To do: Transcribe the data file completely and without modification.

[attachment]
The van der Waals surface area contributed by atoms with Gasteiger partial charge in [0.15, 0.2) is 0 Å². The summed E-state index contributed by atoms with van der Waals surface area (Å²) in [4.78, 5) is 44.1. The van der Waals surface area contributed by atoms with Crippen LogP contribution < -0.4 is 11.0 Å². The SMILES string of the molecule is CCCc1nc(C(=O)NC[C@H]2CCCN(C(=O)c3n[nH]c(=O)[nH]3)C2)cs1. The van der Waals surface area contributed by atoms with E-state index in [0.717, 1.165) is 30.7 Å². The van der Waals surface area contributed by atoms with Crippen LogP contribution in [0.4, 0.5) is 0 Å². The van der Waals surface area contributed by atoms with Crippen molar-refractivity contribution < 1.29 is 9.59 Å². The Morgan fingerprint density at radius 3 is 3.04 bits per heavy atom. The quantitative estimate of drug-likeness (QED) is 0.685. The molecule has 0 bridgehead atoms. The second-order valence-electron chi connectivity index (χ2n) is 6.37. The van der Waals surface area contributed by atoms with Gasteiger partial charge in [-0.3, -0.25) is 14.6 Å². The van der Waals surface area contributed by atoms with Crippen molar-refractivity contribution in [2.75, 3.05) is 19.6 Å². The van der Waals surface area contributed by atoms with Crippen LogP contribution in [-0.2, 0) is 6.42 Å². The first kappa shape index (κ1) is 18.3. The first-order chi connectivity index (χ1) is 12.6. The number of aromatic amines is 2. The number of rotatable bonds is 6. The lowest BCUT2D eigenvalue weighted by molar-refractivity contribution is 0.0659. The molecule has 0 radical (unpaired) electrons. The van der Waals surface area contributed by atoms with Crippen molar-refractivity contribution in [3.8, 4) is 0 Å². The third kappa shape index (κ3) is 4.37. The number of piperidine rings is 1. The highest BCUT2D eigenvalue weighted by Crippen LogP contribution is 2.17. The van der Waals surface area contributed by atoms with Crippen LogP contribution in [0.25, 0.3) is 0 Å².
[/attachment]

The van der Waals surface area contributed by atoms with Gasteiger partial charge in [0.15, 0.2) is 0 Å². The summed E-state index contributed by atoms with van der Waals surface area (Å²) in [4.78, 5) is 44.1. The van der Waals surface area contributed by atoms with Crippen LogP contribution < -0.4 is 11.0 Å². The SMILES string of the molecule is CCCc1nc(C(=O)NC[C@H]2CCCN(C(=O)c3n[nH]c(=O)[nH]3)C2)cs1. The van der Waals surface area contributed by atoms with E-state index in [0.717, 1.165) is 30.7 Å². The van der Waals surface area contributed by atoms with Crippen LogP contribution in [0.4, 0.5) is 0 Å². The van der Waals surface area contributed by atoms with Crippen molar-refractivity contribution < 1.29 is 9.59 Å². The Morgan fingerprint density at radius 3 is 3.04 bits per heavy atom. The quantitative estimate of drug-likeness (QED) is 0.685. The molecule has 0 bridgehead atoms. The second-order valence-electron chi connectivity index (χ2n) is 6.37. The van der Waals surface area contributed by atoms with Gasteiger partial charge in [-0.3, -0.25) is 14.6 Å². The van der Waals surface area contributed by atoms with Crippen molar-refractivity contribution in [2.75, 3.05) is 19.6 Å². The van der Waals surface area contributed by atoms with Crippen LogP contribution in [-0.2, 0) is 6.42 Å². The first kappa shape index (κ1) is 18.3. The first-order chi connectivity index (χ1) is 12.6. The number of aromatic amines is 2. The number of rotatable bonds is 6. The lowest BCUT2D eigenvalue weighted by molar-refractivity contribution is 0.0659. The molecule has 0 radical (unpaired) electrons. The van der Waals surface area contributed by atoms with Crippen molar-refractivity contribution in [3.8, 4) is 0 Å². The third kappa shape index (κ3) is 4.37. The number of piperidine rings is 1. The highest BCUT2D eigenvalue weighted by Crippen LogP contribution is 2.17. The van der Waals surface area contributed by atoms with Crippen LogP contribution in [0.25, 0.3) is 0 Å².